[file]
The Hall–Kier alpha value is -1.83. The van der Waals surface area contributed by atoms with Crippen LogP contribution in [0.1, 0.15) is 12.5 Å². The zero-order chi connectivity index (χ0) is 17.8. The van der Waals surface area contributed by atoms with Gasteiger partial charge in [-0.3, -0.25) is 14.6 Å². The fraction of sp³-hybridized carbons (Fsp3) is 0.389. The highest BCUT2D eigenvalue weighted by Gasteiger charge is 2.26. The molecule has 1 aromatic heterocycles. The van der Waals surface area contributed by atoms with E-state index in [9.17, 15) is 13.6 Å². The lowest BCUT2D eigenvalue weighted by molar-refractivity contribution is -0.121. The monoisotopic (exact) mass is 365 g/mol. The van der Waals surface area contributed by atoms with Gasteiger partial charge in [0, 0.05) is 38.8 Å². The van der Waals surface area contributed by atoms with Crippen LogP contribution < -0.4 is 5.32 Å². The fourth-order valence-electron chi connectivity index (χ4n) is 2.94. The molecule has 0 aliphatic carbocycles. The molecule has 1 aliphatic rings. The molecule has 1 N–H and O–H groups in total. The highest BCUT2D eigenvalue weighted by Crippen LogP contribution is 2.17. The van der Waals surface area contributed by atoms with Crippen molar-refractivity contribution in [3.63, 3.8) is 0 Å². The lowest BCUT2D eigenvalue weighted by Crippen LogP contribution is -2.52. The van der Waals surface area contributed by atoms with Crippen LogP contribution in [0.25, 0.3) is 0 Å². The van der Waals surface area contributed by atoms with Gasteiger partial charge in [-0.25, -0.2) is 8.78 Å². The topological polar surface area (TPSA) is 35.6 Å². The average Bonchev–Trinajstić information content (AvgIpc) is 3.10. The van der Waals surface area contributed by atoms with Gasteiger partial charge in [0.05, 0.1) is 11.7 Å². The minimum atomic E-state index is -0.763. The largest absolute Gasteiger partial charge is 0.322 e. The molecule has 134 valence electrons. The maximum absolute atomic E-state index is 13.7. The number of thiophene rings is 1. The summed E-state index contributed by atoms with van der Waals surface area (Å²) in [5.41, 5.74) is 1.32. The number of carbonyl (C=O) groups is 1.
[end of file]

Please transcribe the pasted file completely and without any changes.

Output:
The Hall–Kier alpha value is -1.83. The van der Waals surface area contributed by atoms with Crippen LogP contribution in [0.1, 0.15) is 12.5 Å². The zero-order chi connectivity index (χ0) is 17.8. The van der Waals surface area contributed by atoms with Gasteiger partial charge in [-0.3, -0.25) is 14.6 Å². The fraction of sp³-hybridized carbons (Fsp3) is 0.389. The highest BCUT2D eigenvalue weighted by Gasteiger charge is 2.26. The molecule has 1 aromatic heterocycles. The van der Waals surface area contributed by atoms with E-state index in [9.17, 15) is 13.6 Å². The lowest BCUT2D eigenvalue weighted by molar-refractivity contribution is -0.121. The monoisotopic (exact) mass is 365 g/mol. The van der Waals surface area contributed by atoms with Gasteiger partial charge in [0, 0.05) is 38.8 Å². The van der Waals surface area contributed by atoms with Crippen LogP contribution < -0.4 is 5.32 Å². The fourth-order valence-electron chi connectivity index (χ4n) is 2.94. The molecule has 0 aliphatic carbocycles. The molecule has 1 aliphatic rings. The molecule has 1 N–H and O–H groups in total. The highest BCUT2D eigenvalue weighted by Crippen LogP contribution is 2.17. The van der Waals surface area contributed by atoms with Crippen molar-refractivity contribution in [3.63, 3.8) is 0 Å². The lowest BCUT2D eigenvalue weighted by Crippen LogP contribution is -2.52. The van der Waals surface area contributed by atoms with Crippen LogP contribution in [0.25, 0.3) is 0 Å². The van der Waals surface area contributed by atoms with Gasteiger partial charge in [-0.25, -0.2) is 8.78 Å². The topological polar surface area (TPSA) is 35.6 Å². The average Bonchev–Trinajstić information content (AvgIpc) is 3.10. The van der Waals surface area contributed by atoms with Gasteiger partial charge in [0.05, 0.1) is 11.7 Å². The minimum atomic E-state index is -0.763. The largest absolute Gasteiger partial charge is 0.322 e. The molecule has 134 valence electrons. The maximum absolute atomic E-state index is 13.7. The number of thiophene rings is 1. The summed E-state index contributed by atoms with van der Waals surface area (Å²) in [5.41, 5.74) is 1.32. The number of carbonyl (C=O) groups is 1.